Filmmaker Jerrold Tarog was commissioned by an advocacy foundation to create a documentary on the Agusan Marshlands, an area in Mindanao that is famed for its various animal and plant life. Neither familiar nor armed with any emotional attachment with the place, he conceived the assignment as an adventure, seen from the eyes of his avatar, Gaby dela Merced. The result is Agusan Marsh Diaries, a delightful documentary that could have been just another tourism ad but ended up as an experience like no other. Unlike Tarog, Cierlito Tabay and Moreno Benigno do not have the task of reinventing the wheel. Undo is a documentary like any other. The only difference here is that Tabay and Benigno’s subject, an artist whose drug addiction is funded by his art and whose art is fuelled by his drug addiction, is more than enough to carry the film. Knowing this, Tabay and Benigno fills the minutes with only the subject, drowning it with his art, his life, even his music.

The stories and messages conveyed by the short films released in 2011 are all diverse. Their methods of conveyance are to say the least, intriguing. From Marianito Dio, Jr.’s Sarong Aldaw (One Day), which tells the all-too-familiar tale of young man leaving the provinces for Manila with immense lyricism, to John Torres’ Mapang-akit, which recounts from visual and aural textures of salvaged footage from another film the tale of a man who is seduced by an aswang, to Chuck Hipol’s Man of the House, which conveys the skewed image of the perfect Filipino through the ads that these families consume, to Nica Santiago’s Awit ni Maria (Song of Maria), a gorgeous tale of a man who falls for a prostitute and lives that admiration through the music he imagines for her, to Jason Paul Laxamana’s Timawa (Free Man), which weaves together fashion photography, filmmaking, impossibly beautiful people and the theme of marital infidelity to come up with a comedy with Lynchian awkwardness, these shorts are not limited by the stories they attempt to tell. Instead, they create stories from the way they tell stories, adding layers upon layers, creating a treasure trove of information within the very short span of mixing creativity, indulgences and everything else that make films more than just a succession of moving images.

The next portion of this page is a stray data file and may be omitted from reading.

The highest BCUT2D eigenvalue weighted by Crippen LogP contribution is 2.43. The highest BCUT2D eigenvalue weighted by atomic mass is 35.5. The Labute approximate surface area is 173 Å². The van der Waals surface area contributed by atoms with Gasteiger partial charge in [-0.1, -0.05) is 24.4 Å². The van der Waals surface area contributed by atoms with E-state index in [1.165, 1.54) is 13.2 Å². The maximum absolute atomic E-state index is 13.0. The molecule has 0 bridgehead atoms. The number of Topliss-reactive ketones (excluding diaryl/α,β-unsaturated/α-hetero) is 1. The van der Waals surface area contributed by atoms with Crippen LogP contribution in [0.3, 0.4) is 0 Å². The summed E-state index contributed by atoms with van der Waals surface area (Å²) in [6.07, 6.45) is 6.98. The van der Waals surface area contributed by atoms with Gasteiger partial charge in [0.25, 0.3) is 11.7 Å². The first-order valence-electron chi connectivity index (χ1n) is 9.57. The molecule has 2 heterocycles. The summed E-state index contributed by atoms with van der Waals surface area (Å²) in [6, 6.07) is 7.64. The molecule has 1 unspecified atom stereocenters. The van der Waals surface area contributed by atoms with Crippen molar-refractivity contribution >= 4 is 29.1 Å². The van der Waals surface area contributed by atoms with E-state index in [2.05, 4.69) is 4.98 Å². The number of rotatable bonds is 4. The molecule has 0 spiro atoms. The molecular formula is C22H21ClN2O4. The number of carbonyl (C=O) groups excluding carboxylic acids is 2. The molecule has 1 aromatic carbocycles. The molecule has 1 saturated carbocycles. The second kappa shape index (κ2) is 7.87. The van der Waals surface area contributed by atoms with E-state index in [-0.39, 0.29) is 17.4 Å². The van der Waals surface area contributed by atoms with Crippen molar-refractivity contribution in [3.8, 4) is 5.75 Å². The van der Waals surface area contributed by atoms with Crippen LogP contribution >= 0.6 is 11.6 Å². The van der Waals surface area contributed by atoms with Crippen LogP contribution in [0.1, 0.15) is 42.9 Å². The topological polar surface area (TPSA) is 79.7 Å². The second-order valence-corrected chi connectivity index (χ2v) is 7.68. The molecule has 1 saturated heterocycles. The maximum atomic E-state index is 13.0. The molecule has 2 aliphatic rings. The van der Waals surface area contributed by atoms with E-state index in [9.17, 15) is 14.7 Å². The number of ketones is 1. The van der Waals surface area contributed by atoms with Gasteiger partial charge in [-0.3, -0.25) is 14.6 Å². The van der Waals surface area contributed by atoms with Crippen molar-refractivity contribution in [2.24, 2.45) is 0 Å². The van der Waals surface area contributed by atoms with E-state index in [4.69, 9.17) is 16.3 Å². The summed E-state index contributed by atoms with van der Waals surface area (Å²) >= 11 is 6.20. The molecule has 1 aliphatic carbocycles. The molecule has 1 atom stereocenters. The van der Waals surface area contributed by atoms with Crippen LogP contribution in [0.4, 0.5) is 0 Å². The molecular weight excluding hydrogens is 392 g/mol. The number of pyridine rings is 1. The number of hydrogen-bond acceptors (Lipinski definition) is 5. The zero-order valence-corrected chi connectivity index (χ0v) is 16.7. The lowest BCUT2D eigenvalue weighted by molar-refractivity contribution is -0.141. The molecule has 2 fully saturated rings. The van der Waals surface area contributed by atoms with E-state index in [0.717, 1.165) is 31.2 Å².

Below are eleven notable shorts released and seen in 2011:

1. Ars Colonia (Raya Martin)
2. Hindi sa Atin ang Buwan (The Moon is not Ours, Jon Lazam)
3. Mapang-akit (John Torres) 
4. Class Picture (Gym Lumbera & Timmy Harn)
5. Walang Katapusang Kwarto (Endless Room, Emerson Reyes)
6. Sarong Aldaw (One Day, Marianito Dio, Jr.)
7. Undo (Cierlito Tabay & Moreno Benigno)
8. Awit ni Maria (Song of Maria, Nica Santiago)
9. Man of the House (Chuck Hipol)
10. Agusan Marsh Diaries (Jerrold Tarog)
11. Timawa (Free Man, Jason Paul Laxamana)

2 comments:

Anonymous said...

gusto kong mapanood yung agusan marsh diaries ni jerrold. naikikuwento lang sa akin ni sherad yung lugar dati. gusto ko tuloy bumisita. - john